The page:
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OTT platforms need creative freedom, not censorship: Shekhar Kapur, Vani Tripathi

A policy paper co-authored by Kapur, FTII President and Tripathi, CBFC member, says OTT platforms do not need censorship like films and advocates creative freedom for their growth

Shekhar Kapur and Vani Tripathi

A paper authored by Film and Television Institute of India (FTII) President Shekhar Kapur and Censor Board member Vani Tripathi Tikoo strongly advocates promoting creative freedom to utilise the full potential of over-the-top (OTT) platforms and argues against their censorship.

“The first important transformation India should undertake is to usher in creative freedom, by encouraging industry standards to help provide viewers with information about content, allowing them to make their own viewing choices. In the context of OTT, the industry should be encouraged to come together and standardise, to ensure consumers have all the information and technological controls they need, for making informed decisions about the content they consume,” reads the report, titled ‘Embracing Non-Linearity: The Future of India’s Entertainment Industry’.

The report, published by Delhi-based think tank Esya Centre, comes close on the heels of the government’s decision to bring OTT platforms under the purview of the Union Ministry of Information and Broadcasting, triggering possibilities of censorship of online content on the lines of existing regulations for print and electronic media. In October, the Supreme Court had also sought the Centre’s response on a PIL seeking the regulation of OTT platforms by an autonomous body.

At present, there is no mechanism to monitor OTT content. In an interview to, Gaurav Tiwari, National Secretary of the BJP’s youth wing, also spoke of the need for self-regulation and said the government interference is only due to its absence.

While the report makes a strong case for creative freedom, it also seeks to protect children from being exposed to inappropriate material. “Such measures should seek to protect children from inappropriate materials, inform viewers about the themes of any particular content, and provide tools such as parental controls to ensure that parents can effectively regulate the content viewed by young children,” it says.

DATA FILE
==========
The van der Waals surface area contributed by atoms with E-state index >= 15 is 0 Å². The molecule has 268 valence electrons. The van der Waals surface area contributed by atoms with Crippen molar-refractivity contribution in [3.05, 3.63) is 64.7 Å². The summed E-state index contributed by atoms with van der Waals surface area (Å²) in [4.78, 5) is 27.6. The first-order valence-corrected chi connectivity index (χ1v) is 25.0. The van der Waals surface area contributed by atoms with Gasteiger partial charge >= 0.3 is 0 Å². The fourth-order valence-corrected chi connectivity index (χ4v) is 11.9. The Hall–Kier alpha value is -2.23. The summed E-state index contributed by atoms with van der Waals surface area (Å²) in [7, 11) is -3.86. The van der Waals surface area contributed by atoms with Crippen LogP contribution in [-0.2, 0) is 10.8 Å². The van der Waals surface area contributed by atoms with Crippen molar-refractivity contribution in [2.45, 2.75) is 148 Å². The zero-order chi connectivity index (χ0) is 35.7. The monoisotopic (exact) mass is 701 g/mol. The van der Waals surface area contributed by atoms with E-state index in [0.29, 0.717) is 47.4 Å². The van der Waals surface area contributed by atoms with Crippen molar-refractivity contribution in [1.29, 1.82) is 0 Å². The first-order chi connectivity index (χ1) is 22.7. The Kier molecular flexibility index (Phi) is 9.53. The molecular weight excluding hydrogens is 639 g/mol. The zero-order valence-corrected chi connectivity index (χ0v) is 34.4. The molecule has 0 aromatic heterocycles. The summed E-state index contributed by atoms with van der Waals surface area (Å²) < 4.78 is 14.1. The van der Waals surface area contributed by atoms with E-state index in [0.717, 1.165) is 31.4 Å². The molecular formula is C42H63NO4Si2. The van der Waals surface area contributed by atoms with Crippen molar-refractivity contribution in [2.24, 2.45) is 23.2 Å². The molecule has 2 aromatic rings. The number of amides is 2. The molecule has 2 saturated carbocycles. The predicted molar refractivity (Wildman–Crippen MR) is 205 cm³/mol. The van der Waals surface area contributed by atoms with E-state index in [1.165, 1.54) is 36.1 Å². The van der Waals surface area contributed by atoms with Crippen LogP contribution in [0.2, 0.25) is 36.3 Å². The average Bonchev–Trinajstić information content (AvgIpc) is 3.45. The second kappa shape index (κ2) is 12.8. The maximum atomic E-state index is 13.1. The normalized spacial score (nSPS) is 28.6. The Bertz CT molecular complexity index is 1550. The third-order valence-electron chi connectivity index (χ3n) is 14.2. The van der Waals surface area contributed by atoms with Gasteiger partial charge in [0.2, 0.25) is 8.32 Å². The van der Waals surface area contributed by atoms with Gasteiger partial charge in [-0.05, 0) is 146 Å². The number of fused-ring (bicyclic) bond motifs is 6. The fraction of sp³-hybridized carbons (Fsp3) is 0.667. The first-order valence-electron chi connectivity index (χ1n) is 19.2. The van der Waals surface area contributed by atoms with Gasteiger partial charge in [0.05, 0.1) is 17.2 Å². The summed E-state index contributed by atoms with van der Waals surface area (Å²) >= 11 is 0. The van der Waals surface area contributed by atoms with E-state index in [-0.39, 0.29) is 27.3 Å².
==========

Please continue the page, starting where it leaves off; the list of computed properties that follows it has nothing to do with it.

The report states that the personalised nature of OTT media has helped keep it relatively free of content restrictions. Under the Cinematograph Act of 1952, films intended for theatrical release are censored as they are for ‘public exhibition’ and the state regulates broadcast content on the notion of spectrum scarcity — “that the airwaves used to broadcast TV signals are a scarce public good, and therefore subject to regulation for the public benefit.”

Apart from advocating creative freedom, the report suggests other transformations like policy changes to increase hardware localisation. This would help increase India’s capacity to create more devices that could go on to become platforms in itself. A possible policy it suggests is non-tariff barriers, such as local language requirements, to enable domestic manufacture. Citing the example of Saregama Carvaan, it says, “Locally designed and manufactured hardware is likely to integrate nuances of cultural design, with products being designed with the realities of Indian consumers in mind.”

The report pushes for a level playing field through the creative supply chain. “When it comes to competition between platforms and technologies, old and new business models, states should not pick winners and losers through policy or regulation. Free and fair competition between various players will ensure maximum efficiency in the market,” it states.

The 30-page document also highlights India’s culture, its people and its creative industries as its strengths to become a world leader in the entertainment arena. Citing the example of Chhota Bheem’s success in other countries, the report stresses the need to highlight Indian values and focus on “telling our own stories”.

“Indian creators must rise to the occasion and translate our rich cultural legacies into world leading media and entertainment products,” it says.

Analysing the impact of new-age technology such as artificial intelligence, augmented reality and virtual reality on storytelling and the role of OTT, it highlights India’s failure to harness the potential of the massive internet market. It says that though Indians are the largest consumers of data, consuming an average of 12 GB/month in 2019, the value derived from this consumption is captured by Euro-American or Chinese media platforms. Only 8.8% of websites requested by south Asian users are hosted here, compared with regions such as East Asia (42%) and US-Canada (74.2%).

“India’s thriving domestic market has reacted positively to local content created by global platforms, representing significant under-utilised strength. There is a need to address this gap between potential and reality, by creating Indian platforms and content that can benefit from the country’s high data consumption,” states the report.

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